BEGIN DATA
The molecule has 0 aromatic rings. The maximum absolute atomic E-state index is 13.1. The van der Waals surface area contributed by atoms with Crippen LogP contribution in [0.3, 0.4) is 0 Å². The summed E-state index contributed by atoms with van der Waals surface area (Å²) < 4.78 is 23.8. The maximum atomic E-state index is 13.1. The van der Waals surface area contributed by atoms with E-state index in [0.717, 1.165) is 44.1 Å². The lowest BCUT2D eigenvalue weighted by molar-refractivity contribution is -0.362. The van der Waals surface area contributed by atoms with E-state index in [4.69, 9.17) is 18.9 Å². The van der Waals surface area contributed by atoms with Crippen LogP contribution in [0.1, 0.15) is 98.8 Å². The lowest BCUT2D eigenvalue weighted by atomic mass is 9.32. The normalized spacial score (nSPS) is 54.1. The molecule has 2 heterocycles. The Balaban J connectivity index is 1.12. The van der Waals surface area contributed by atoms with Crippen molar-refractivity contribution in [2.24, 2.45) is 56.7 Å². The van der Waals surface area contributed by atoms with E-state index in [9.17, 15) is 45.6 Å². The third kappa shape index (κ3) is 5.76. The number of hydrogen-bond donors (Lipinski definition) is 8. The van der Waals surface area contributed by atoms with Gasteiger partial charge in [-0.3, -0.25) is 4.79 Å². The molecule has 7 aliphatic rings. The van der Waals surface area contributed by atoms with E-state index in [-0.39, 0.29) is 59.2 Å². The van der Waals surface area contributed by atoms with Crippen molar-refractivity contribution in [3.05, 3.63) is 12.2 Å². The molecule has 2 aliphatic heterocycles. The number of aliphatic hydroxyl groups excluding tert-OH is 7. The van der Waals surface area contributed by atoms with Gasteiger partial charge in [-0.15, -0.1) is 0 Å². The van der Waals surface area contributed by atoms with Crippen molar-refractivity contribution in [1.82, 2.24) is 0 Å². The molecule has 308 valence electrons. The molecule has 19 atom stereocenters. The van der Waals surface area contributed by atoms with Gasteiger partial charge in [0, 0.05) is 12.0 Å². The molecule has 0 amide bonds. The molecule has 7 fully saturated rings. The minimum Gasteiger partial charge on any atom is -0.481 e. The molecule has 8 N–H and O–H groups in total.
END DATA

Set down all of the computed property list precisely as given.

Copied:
The molecule has 0 aromatic rings. The maximum absolute atomic E-state index is 13.1. The van der Waals surface area contributed by atoms with Crippen LogP contribution in [0.3, 0.4) is 0 Å². The summed E-state index contributed by atoms with van der Waals surface area (Å²) < 4.78 is 23.8. The maximum atomic E-state index is 13.1. The van der Waals surface area contributed by atoms with E-state index in [0.717, 1.165) is 44.1 Å². The lowest BCUT2D eigenvalue weighted by molar-refractivity contribution is -0.362. The van der Waals surface area contributed by atoms with E-state index in [4.69, 9.17) is 18.9 Å². The van der Waals surface area contributed by atoms with Crippen LogP contribution in [0.1, 0.15) is 98.8 Å². The lowest BCUT2D eigenvalue weighted by atomic mass is 9.32. The normalized spacial score (nSPS) is 54.1. The molecule has 2 heterocycles. The Balaban J connectivity index is 1.12. The van der Waals surface area contributed by atoms with Crippen molar-refractivity contribution in [2.24, 2.45) is 56.7 Å². The van der Waals surface area contributed by atoms with E-state index in [9.17, 15) is 45.6 Å². The third kappa shape index (κ3) is 5.76. The number of hydrogen-bond donors (Lipinski definition) is 8. The van der Waals surface area contributed by atoms with Gasteiger partial charge in [-0.3, -0.25) is 4.79 Å². The molecule has 7 aliphatic rings. The van der Waals surface area contributed by atoms with E-state index in [-0.39, 0.29) is 59.2 Å². The van der Waals surface area contributed by atoms with Crippen molar-refractivity contribution in [3.05, 3.63) is 12.2 Å². The molecule has 2 aliphatic heterocycles. The number of aliphatic hydroxyl groups excluding tert-OH is 7. The van der Waals surface area contributed by atoms with Gasteiger partial charge in [-0.15, -0.1) is 0 Å². The van der Waals surface area contributed by atoms with Crippen molar-refractivity contribution in [1.82, 2.24) is 0 Å². The molecule has 308 valence electrons. The molecule has 19 atom stereocenters. The van der Waals surface area contributed by atoms with Gasteiger partial charge in [0, 0.05) is 12.0 Å². The molecule has 0 amide bonds. The molecule has 7 fully saturated rings. The minimum Gasteiger partial charge on any atom is -0.481 e. The molecule has 8 N–H and O–H groups in total.